Apple Serenades Windows Users

Apple Computer CEO Steve Jobs tells a San Francisco audience that the unthinkable has happened, and that his company wrote a program for Windows users, the new version of the iTunes music software. AP Photo/Ben Margot. AP Photo

It was a strange sight Thursday – Steve Jobs touting a Windows product. But the chief executive of Apple Computer Inc. had a perfectly sensible motive.

In a move to reach the masses who use computers based on Microsoft Corp. software, Jobs unveiled a Windows-compatible Apple iTunes Music Store, an Internet song-downloading service that has proven successful among Macintosh users.

But Mac users comprise only about 3 percent of the computer-buying public, and now Apple is entering a market crowded with rival music services for the Windows world.

For its Windows launch, Apple managed to pull some exclusive deals that it hopes will help it maintain its lead in the legal music downloads market. Jobs said last week that Apple has 70 percent market share, with more than 13 million songs sold since the music store launched April 28.

"And that was just on a Mac," Jobs said.

Now that the store has been revamped to work on Windows computers as well, Jobs said the company aims to sell 100 million songs by the store's first anniversary. "ITunes is probably the best Windows application ever," Jobs said.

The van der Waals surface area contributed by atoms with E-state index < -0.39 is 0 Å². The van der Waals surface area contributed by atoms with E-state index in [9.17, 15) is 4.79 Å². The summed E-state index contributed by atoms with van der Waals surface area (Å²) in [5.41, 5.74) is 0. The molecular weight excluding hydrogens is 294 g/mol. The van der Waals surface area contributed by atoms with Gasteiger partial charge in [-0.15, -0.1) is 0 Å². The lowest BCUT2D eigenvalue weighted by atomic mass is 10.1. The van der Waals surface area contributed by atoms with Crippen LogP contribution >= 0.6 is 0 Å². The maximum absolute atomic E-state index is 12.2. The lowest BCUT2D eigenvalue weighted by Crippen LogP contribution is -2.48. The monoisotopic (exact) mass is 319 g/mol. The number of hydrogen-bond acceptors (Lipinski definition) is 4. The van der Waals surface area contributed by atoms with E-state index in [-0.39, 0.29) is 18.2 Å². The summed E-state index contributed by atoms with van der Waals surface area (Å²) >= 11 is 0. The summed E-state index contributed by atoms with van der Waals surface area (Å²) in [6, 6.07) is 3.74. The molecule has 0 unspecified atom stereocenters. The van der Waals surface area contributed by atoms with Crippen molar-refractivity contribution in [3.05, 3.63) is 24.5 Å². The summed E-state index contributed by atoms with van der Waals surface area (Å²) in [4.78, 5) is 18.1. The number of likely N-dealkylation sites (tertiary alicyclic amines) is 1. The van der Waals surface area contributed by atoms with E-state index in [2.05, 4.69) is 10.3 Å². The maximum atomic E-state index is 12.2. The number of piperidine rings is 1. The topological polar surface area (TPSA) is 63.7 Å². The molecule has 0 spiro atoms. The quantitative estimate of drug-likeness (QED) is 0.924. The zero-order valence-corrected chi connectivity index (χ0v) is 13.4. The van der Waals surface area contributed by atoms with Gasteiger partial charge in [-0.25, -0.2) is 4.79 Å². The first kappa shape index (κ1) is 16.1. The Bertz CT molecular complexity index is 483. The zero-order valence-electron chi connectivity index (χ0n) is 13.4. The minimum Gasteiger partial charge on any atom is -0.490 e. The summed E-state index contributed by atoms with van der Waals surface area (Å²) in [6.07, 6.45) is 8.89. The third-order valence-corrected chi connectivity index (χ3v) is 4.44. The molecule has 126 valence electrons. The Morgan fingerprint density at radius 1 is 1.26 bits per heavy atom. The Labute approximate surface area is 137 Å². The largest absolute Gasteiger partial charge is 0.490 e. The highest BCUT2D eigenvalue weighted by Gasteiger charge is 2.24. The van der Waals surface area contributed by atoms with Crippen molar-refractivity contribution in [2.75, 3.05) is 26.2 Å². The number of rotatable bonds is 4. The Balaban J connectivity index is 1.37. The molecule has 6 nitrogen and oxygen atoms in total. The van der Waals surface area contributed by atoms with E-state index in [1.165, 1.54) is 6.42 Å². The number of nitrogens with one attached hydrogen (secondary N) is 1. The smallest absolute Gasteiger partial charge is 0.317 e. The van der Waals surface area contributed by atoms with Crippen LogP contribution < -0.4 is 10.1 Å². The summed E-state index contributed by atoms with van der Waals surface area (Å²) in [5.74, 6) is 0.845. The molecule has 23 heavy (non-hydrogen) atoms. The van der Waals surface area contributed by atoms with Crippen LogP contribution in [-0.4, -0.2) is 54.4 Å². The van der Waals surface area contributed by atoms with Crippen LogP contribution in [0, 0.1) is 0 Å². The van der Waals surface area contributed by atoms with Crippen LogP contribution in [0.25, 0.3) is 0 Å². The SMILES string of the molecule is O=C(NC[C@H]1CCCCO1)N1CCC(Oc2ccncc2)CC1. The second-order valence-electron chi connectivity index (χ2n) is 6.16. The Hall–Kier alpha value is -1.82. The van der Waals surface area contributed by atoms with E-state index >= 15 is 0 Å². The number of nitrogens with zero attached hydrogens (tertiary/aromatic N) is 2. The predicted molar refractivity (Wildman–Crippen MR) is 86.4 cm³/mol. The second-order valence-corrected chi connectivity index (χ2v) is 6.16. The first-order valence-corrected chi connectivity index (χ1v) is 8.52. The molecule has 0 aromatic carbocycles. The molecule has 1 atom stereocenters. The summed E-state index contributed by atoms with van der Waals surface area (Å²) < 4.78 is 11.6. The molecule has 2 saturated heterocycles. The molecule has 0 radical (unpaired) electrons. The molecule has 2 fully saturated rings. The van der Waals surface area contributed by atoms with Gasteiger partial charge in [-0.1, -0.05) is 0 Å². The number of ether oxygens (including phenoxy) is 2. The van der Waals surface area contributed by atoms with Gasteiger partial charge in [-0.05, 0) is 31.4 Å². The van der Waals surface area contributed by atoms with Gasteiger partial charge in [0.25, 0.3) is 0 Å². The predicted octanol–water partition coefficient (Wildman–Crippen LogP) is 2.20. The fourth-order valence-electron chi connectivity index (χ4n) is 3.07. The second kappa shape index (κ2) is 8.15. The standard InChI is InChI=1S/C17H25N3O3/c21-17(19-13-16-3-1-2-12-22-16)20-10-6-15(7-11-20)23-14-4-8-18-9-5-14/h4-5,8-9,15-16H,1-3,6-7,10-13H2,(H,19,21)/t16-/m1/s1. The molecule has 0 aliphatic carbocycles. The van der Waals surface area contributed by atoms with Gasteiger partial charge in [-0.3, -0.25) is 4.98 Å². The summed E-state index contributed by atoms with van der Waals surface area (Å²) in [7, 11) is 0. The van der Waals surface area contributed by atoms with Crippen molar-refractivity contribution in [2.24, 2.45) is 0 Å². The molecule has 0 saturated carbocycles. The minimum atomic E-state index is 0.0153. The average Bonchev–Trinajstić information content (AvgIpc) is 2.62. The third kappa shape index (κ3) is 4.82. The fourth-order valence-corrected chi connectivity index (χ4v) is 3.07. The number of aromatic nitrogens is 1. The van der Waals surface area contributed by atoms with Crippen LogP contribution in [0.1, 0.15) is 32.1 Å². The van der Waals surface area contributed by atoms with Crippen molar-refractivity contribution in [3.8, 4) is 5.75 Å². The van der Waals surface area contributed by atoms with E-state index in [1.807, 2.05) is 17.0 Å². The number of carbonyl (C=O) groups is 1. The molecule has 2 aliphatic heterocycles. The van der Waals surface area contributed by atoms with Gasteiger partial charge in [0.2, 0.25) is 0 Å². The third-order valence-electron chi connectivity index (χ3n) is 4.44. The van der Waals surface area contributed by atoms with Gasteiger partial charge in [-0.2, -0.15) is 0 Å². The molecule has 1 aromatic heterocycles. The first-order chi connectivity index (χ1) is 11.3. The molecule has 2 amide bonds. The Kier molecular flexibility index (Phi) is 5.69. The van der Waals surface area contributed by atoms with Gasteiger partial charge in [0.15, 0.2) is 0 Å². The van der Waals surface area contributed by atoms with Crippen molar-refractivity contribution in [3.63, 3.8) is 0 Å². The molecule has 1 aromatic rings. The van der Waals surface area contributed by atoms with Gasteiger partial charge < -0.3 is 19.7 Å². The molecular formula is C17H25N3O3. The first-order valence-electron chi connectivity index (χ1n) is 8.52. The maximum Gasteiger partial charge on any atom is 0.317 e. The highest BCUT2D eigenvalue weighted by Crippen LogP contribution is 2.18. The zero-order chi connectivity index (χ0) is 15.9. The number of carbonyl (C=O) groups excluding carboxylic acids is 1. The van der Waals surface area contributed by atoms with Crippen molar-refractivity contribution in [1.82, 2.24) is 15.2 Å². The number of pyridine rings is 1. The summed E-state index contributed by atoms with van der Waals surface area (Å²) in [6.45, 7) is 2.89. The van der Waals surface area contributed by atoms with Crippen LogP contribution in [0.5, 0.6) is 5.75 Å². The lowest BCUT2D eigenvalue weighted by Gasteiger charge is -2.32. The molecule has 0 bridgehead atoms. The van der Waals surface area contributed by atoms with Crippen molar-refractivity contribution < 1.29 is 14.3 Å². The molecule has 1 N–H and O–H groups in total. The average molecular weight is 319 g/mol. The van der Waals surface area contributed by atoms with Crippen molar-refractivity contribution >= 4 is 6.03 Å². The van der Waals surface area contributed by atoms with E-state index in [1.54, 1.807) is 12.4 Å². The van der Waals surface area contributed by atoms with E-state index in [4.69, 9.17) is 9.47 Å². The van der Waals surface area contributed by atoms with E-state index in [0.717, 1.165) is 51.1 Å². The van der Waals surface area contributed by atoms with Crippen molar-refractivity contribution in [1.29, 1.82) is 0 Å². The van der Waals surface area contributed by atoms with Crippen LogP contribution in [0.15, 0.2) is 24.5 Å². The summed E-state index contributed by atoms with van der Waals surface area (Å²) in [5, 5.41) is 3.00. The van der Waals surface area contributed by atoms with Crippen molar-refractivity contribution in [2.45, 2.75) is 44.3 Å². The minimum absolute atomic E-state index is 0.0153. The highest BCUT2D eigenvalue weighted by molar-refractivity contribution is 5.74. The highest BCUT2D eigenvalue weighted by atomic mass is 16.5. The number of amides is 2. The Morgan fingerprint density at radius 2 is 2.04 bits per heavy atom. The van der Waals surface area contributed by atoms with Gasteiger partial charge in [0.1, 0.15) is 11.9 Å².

Apple has signed an exclusive partnership with America Online, linking songs from the AOL Music site to the iTunes store.

New features also have been added to iTunes. They include audio books, with the help of an exclusive deal with Audible.com; the ability for parents to give their children a monthly "allowance," or a set account with the store; gift certificates; and preferred playlists of celebrities.

The main new feature, however, is Windows compatibility.

"This is a feature a lot of people thought we'd never have until ... hell froze over," Jobs said during a media event that included a live performance by singer Sarah McLachlan and Web video conferences with the Rolling Stones' Mick Jagger, rapper Dr. Dre, and U2's Bono.

In a nod to how Apple helped jump-start the online music download business, winning liberal licensing deals from all five major record labels, Bono called Jobs "the Dalai Lama of integration."

Apple faces stiff competition from rivals such as the revived Napster 2.0 and MusicMatch. Napster, for example, will have a half-million songs when it officially launches Oct. 29; Jobs said iTunes will carry more than 400,000 by then.

But some analysts believe Apple will likely remain a front-runner as the business of legal song downloads grows.

"They've got a good target audience already and now they could attack the other 97 percent," said analyst Dan Niles of Lehman Bros. "How it ends up is unclear, but theoretically, they could have a 20 times bigger market."

CBS News Up To The Minute Computer Consultant John Quain says, "It was successful because it was the first one that came out that said, 'you can pay 99 cents a song and you get to download it, burn it on a CD,' etc.

"Before the music industry was very nervous. But what people want is to do what they want with the music. iTunes did that."

  • Bob Bicknell

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